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US Lawmakers Prod FTC on Complaints Filed Against Tyson’s Misleading Advertising

February 11, 2021
Chicken meat from Tyson Chicken meat from Tyson

Today, U.S. Senators Cory Booker (D-NJ) and Elizabeth Warren (D-MA), along with Representative Ro Khanna (D-CA), sent a letter to the Federal Trade Commission (FTC) asking for an update on the agency’s investigation into recent complaints filed against Tyson Foods for knowingly making false and misleading advertising claims. 

THE BACKGROUND: One complaint was filed in July 2020, by Animal Equality, Organic Consumers Association, and Food & Water Watch, which accused Tyson Foods of misleading consumers by falsely claiming that Tyson chicken products are produced in a humane, natural, and environmentally responsible way. The complaint focused on products marketed under Tyson’s own brand name, as well as its NatureRaised Foods brand. The groups asked the FTC to investigate and take action to enjoin Tyson from continuing to deceptively represent its production practices with respect to these products. The second complaint, brought by Food & Water Watch and Venceremos (a workers’ rights group) was in regards to Tyson’s misleading claims about its labor practices.

THE DETAILS: In the letter sent to the FTC by Sen. Booker’s office, the lawmakers asked two distinct questions: (1) What is the status of the FTC’s investigation of Tyson Foods’ alleged false marketing, and (2), what penalties under the FTC Act are applied to cases of willful false advertising, and how will this inform the potential actions that FTC takes in response to its findings?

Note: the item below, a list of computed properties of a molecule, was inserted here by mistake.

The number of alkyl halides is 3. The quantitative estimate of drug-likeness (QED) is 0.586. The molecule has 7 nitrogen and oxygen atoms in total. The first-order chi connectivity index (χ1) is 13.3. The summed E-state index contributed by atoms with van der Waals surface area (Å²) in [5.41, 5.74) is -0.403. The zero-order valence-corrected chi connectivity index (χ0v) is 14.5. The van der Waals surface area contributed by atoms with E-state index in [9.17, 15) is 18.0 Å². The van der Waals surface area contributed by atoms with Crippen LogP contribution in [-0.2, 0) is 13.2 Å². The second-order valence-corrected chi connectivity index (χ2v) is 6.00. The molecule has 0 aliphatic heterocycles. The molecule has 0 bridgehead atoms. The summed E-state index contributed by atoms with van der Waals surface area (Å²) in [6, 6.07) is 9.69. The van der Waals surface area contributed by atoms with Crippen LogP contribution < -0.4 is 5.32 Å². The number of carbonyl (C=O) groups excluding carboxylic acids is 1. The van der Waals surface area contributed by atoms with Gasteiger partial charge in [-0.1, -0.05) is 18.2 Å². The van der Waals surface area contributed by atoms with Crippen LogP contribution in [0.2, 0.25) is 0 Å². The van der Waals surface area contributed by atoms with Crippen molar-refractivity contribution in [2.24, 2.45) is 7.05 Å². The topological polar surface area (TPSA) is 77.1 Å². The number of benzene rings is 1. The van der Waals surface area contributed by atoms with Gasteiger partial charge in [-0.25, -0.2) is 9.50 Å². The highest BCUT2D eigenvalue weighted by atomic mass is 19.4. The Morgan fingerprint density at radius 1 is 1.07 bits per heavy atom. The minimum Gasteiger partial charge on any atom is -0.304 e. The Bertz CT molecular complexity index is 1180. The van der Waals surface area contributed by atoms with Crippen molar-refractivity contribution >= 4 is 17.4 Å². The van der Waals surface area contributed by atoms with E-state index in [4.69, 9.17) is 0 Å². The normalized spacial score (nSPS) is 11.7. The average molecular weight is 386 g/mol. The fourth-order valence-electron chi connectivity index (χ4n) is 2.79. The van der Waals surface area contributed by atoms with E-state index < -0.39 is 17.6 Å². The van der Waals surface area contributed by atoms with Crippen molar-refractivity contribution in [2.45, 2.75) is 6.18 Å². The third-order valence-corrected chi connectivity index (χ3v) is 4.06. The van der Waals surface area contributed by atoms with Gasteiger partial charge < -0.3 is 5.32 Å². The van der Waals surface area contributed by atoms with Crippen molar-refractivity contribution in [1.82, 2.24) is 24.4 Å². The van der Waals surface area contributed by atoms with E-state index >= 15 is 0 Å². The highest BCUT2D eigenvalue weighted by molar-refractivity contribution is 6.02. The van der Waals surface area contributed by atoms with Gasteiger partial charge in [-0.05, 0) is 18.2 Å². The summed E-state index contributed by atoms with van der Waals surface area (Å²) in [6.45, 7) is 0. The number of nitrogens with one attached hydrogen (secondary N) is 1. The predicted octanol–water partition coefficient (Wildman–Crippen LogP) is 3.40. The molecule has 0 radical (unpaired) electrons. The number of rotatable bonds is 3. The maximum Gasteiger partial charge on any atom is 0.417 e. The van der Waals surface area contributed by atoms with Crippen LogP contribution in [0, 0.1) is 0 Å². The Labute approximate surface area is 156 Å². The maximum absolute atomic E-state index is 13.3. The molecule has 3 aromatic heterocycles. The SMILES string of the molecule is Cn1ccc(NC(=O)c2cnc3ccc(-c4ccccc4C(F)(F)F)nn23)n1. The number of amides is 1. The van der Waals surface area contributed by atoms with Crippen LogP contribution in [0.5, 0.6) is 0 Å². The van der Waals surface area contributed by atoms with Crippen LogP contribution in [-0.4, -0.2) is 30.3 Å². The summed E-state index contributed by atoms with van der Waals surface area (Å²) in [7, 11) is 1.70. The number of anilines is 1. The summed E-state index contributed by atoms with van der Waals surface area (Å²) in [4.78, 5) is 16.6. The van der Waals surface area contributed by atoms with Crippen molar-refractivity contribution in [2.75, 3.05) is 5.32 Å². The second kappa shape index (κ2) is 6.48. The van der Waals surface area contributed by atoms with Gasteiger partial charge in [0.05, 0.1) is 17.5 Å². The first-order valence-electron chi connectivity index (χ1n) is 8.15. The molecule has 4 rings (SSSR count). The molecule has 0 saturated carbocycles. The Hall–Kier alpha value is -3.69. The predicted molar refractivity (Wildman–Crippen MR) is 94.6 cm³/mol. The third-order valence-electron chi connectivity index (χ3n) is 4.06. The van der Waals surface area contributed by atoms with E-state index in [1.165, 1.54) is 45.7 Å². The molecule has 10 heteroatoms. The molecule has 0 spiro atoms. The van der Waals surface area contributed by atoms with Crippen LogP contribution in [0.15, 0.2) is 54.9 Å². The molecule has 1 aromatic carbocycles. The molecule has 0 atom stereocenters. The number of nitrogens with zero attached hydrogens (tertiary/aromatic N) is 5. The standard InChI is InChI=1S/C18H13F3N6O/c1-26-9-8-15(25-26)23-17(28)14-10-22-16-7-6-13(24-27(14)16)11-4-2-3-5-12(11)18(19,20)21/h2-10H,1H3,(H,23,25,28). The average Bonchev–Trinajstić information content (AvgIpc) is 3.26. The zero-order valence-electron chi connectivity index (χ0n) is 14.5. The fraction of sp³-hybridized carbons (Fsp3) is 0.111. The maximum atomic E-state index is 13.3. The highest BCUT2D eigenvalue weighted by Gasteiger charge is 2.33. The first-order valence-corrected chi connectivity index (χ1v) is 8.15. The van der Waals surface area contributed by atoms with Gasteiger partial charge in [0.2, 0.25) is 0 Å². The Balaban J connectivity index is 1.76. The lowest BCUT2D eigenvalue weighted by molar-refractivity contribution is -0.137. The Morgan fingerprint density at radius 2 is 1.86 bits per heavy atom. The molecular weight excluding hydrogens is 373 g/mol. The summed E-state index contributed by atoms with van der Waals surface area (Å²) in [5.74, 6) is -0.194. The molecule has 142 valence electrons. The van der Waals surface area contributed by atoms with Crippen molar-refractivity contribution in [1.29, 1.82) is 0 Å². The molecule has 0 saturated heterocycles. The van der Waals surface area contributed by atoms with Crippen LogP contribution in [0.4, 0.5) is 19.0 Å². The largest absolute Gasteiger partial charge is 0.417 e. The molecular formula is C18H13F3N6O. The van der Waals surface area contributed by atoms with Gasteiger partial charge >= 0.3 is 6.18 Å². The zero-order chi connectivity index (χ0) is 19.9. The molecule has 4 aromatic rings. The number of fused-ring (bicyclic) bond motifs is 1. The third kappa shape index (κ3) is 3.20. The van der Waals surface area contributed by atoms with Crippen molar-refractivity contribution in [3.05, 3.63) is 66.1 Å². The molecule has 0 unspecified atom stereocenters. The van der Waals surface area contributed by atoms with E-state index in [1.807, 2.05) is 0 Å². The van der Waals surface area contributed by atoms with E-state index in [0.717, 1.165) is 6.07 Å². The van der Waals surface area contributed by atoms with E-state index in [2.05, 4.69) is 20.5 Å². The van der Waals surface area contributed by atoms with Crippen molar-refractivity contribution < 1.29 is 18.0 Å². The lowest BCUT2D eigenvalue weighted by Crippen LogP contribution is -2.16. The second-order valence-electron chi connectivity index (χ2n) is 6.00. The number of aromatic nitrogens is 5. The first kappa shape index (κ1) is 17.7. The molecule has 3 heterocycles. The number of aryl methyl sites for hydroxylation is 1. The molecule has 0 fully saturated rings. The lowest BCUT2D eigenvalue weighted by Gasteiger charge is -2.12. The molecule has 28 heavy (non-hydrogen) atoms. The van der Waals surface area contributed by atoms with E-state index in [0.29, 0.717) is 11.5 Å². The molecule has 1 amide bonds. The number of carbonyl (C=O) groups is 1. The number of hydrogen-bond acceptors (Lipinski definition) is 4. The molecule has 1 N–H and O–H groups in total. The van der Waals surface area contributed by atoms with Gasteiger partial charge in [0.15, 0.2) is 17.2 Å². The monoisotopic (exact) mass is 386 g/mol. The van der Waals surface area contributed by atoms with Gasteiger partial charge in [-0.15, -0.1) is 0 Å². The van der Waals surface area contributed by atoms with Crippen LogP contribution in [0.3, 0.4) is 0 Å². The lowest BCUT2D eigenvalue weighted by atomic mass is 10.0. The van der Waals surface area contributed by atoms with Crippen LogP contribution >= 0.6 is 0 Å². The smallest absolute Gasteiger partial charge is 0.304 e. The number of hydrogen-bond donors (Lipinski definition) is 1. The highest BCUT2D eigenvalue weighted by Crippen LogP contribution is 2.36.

The letter also stated, “Marketing and advertising tactics that knowingly mislead or misinform the public are unacceptable and illegal. The alleged misinformation employed by Tyson to sell its products may provide the company with an unfair advantage over its competitors, many of which are truly independent and family owned and do treat their animals more humanely. It is also unfair to consumers, who increasingly opt for products that are sustainable, that are humanely raised, and that abide by high labor standards, and who are often willing to pay a premium for these products. Tyson’s alleged willful misrepresentation of its practices, if proved, would not only be poor behavior; it would also be in direct violation of the Federal Trade Commission Act (FTC Act). While such practices are harmful in ordinary circumstances, the COVID-19 pandemic has shined a light on our broken food system and created urgency in addressing potential abuses.” 

WHAT WE’RE SAYING: “We are grateful to Senator Booker, Senator Warren, and Congressman Khanna for recognizing the importance of this issue and urging FTC to do its job. The damage caused by Tyson’s deception cannot be overstated: It is making it impossible for consumers to make informed purchasing decisions on the basis of companies’ animal welfare standards,” says Sarah Hanneken, Legal Advocacy Counsel for Animal Equality.

WHAT COMES NEXT: Companies like Tyson thrive on deceiving consumers into purchasing products that are “humanely raised” or from “family farms” when in fact they are from cruel industrial animal agriculture operations. As our investigations have routinely shown, there is nothing humane or quaint about factory farming. 99% of animal products today are produced using industrial animal farming—a cruel and abusive system that exploits farmed animals and disregards their suffering. Holding Tyson and other producers accountable for this false advertising is paramount to ensuring a fair and ethical food supply, and we are buoyed by the support of Sens. Booker and Warren and Rep. Khanna. We will continue to shine a light on the truth behind these deceptions—to do that, we need your help. If you see dubious advertising claims about animal welfare, please let us know using the link below. And please, help spare more animals from suffering and leave them off your plate. 


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